Food security to be this decade's biggest worry
A few days ago, Amul raised the price of milk - for the third time in a year. Anyone who is betting that the gains in food prices will fade with time needs to get ready to put the loser's share of money on the table. Runaway food prices are here to stay and taming that will need far greater structural changes than temporary clampdowns on hoarding and exports. If the last decade was about India's [ Images ] economic growth, food security is what we should worry about this decade.
As the economy expands, India's hungry mouths are going to open wider and want more variety and quantity of food. The growth in population and incomes will mean that as we munch our agricultural production, we will also be forced, increasingly, to use our stock of greenbacks to buy food in the international marketplace. Our enormous consumption will do to food prices what China's lightning-paced build-up has done to commodity prices - push them on a one-way street, up north.
Anyone can see this coming, but India's complacency is somewhat comical. In many ways, the government may have aided the food predicament without realising how great a role it has played in shaping it. Its zeal in implementing the rural employment guarantee plan and other social sector schemes has put money into the hands of thousands who previously had frugal access to food, if at all.
Getting food to all is most certainly a good thing especially when you consider how an economy growing at almost 9 per cent annually still needs to have a plan in place for such a fundamental right. So while we've earned big brownie points on that score, we lose heavily on how poorly we have anticipated our food needs.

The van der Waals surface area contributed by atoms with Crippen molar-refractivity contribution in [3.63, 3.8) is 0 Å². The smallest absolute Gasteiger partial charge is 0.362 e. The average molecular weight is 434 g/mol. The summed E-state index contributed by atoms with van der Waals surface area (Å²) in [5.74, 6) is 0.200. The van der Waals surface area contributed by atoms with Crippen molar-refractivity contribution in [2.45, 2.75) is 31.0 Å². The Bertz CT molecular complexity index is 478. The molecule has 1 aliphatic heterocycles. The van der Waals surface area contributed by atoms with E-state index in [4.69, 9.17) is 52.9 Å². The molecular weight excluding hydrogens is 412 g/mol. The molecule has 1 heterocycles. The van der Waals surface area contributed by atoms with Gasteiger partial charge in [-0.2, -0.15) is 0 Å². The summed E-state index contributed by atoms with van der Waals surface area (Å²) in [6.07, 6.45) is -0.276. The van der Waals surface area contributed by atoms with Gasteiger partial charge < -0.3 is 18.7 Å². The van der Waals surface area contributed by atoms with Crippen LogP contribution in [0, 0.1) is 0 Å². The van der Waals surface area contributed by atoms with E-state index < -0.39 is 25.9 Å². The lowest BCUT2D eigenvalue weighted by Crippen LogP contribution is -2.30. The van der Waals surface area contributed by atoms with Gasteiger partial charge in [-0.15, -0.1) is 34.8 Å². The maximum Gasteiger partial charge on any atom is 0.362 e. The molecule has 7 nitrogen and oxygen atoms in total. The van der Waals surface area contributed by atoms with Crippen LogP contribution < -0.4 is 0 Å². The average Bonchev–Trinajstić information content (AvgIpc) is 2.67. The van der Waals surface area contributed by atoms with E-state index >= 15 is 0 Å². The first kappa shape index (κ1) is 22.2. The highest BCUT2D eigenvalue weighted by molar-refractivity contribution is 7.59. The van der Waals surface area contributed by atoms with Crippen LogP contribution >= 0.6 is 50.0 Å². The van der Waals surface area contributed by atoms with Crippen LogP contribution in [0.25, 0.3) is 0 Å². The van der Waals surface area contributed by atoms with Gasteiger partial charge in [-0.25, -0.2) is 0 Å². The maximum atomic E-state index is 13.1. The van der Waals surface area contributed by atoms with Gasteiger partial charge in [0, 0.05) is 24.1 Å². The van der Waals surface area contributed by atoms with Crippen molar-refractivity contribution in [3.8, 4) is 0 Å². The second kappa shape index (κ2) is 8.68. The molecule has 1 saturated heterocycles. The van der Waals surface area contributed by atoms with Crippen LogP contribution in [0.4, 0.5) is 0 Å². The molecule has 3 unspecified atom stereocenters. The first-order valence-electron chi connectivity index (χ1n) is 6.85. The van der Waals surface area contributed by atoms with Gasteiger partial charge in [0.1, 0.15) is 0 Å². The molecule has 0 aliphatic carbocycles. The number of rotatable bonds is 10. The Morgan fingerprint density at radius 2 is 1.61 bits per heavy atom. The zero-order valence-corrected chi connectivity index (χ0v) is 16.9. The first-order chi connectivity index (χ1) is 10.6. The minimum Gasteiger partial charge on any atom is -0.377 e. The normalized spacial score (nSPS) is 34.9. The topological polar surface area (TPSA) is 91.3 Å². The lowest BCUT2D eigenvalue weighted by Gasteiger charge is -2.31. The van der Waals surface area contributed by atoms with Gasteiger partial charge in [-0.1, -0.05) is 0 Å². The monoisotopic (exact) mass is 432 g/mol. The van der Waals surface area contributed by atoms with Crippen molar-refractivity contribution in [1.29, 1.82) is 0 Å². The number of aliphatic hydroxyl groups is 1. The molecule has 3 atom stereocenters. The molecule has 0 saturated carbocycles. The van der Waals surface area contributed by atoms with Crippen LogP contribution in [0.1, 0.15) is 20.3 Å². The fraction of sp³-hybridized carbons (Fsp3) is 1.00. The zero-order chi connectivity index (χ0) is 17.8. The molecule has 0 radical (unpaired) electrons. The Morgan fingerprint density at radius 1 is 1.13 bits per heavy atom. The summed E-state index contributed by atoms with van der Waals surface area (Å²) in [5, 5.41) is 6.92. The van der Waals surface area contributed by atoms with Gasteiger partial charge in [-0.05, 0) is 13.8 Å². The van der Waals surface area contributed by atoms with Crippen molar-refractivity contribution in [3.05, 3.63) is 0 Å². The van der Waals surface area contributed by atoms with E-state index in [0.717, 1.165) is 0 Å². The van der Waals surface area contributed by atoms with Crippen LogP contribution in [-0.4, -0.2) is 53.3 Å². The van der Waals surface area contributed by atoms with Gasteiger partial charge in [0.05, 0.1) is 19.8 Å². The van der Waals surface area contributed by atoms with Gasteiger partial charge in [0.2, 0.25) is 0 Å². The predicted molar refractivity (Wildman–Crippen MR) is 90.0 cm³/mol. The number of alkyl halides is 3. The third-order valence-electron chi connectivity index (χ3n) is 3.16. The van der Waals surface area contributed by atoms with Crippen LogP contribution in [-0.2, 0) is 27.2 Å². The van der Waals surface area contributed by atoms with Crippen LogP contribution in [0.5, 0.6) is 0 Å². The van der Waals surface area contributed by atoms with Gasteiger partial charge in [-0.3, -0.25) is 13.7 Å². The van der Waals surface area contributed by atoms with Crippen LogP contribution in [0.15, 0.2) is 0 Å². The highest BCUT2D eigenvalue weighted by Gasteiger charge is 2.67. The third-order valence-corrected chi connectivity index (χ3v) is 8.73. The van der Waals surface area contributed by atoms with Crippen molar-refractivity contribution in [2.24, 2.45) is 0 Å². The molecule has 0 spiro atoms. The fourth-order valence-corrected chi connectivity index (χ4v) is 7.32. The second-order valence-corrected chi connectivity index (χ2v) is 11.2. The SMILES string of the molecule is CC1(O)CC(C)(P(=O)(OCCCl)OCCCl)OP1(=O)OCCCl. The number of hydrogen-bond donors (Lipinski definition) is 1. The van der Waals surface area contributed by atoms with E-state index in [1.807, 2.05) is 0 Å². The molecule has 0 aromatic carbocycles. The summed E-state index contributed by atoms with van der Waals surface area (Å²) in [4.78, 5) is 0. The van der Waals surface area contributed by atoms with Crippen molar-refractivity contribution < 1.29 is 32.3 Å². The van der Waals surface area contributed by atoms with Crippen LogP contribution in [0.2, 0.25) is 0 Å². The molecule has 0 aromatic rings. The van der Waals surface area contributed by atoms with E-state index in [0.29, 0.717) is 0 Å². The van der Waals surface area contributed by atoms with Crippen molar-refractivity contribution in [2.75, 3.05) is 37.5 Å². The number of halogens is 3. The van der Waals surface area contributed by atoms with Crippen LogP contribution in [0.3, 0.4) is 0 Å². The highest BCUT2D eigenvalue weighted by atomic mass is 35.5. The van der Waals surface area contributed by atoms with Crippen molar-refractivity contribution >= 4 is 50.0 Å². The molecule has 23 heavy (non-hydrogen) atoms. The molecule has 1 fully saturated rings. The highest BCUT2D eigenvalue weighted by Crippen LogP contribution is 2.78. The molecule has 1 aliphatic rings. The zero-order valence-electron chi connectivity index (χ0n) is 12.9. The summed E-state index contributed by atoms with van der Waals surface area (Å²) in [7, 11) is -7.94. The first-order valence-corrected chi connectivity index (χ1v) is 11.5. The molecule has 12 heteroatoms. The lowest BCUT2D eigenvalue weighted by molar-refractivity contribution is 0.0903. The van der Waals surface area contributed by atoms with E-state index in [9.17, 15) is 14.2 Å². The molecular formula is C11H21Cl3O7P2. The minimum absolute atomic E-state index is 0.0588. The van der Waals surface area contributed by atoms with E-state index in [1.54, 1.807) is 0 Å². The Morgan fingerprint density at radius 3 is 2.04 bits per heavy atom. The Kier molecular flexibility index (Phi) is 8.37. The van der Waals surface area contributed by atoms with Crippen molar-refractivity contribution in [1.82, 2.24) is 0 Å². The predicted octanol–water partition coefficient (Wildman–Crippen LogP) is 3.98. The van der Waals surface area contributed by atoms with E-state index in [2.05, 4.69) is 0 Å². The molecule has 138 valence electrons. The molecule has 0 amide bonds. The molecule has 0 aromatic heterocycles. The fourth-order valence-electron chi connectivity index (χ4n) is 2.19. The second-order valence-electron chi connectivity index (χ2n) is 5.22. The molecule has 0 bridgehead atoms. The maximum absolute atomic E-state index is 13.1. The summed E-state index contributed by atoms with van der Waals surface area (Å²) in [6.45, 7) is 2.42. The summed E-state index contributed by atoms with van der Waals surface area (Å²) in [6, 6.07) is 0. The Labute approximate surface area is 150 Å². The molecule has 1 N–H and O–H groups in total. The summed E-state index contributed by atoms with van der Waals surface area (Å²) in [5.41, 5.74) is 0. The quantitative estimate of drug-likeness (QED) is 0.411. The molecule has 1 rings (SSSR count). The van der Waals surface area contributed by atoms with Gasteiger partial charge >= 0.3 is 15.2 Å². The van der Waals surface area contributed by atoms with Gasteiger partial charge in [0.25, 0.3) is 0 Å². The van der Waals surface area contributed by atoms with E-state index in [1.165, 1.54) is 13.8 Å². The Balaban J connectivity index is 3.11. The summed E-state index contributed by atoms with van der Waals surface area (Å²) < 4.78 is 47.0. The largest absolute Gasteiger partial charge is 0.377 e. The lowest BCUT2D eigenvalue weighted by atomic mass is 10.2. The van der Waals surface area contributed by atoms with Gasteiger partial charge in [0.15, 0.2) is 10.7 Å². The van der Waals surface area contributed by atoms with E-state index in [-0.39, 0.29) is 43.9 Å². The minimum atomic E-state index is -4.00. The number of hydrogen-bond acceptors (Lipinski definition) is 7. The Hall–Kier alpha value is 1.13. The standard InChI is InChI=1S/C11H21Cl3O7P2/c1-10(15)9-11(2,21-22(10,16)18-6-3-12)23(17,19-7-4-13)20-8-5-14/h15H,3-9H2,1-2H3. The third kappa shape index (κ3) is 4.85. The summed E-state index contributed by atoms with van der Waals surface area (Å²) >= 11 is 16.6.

Agriculture accounts for only about 15 per cent of our gross domestic product, and our crop yields are still low. The World Bank estimates that rice yields in India are a third of China, and half of Vietnam. Given that all countries have a finite amount of natural resources available to them, the only option is to vastly step up investment in improving agricultural productivity per hectare. The government, however, over the years seems to have focussed quite heavily on providing subsidies to the sector.
Subsidies, while politically popular and sometimes necessary, eventually rob us of greater efficiency, because they makes us lazy towards cost effective innovation. Agriculture has lagged when it comes to better seeds, technology and improved farming practices. Weather patterns world over are getting harder to predict and our own hapless dependence on Mr Monsoon has already taught us that we will have to be in a constant state of preparedness for bailouts and imports, as we haven't developed a dependable irrigation system as a substitute. Our troubles don't quite end there. We already know of wheat rotting for lack of storage and onions getting soaked in unseasonal rain.
Much as we may claim buffer stocks, rotting food reserves are as much use to us as baby clothes to a teenager. It's time we took storage and distribution out of government hands and gave it to the private sector to do it effectively, with pay-outs and penalties for targets met and slipped, so it remains efficient and without leakages.
As urbanisation and industrial projects compete for land, some agricultural land will no doubt be swallowed up.
Farmers have been arguing that the increase in basic minimum wage as a result of the employment guarantee program has made labour scarce and expensive, making farming less lucrative.
Add all of this up, and ensuring food security looks like the biggest challenge India's likely to battle. To depend increasingly on external markets to rescue us, while dragging our feet on improvements at home, will likely end in tears, not just over onions but in wasted greenbacks as well.
Anjana Menon is executive editor, NDTV Profit. Views expressed here are personal.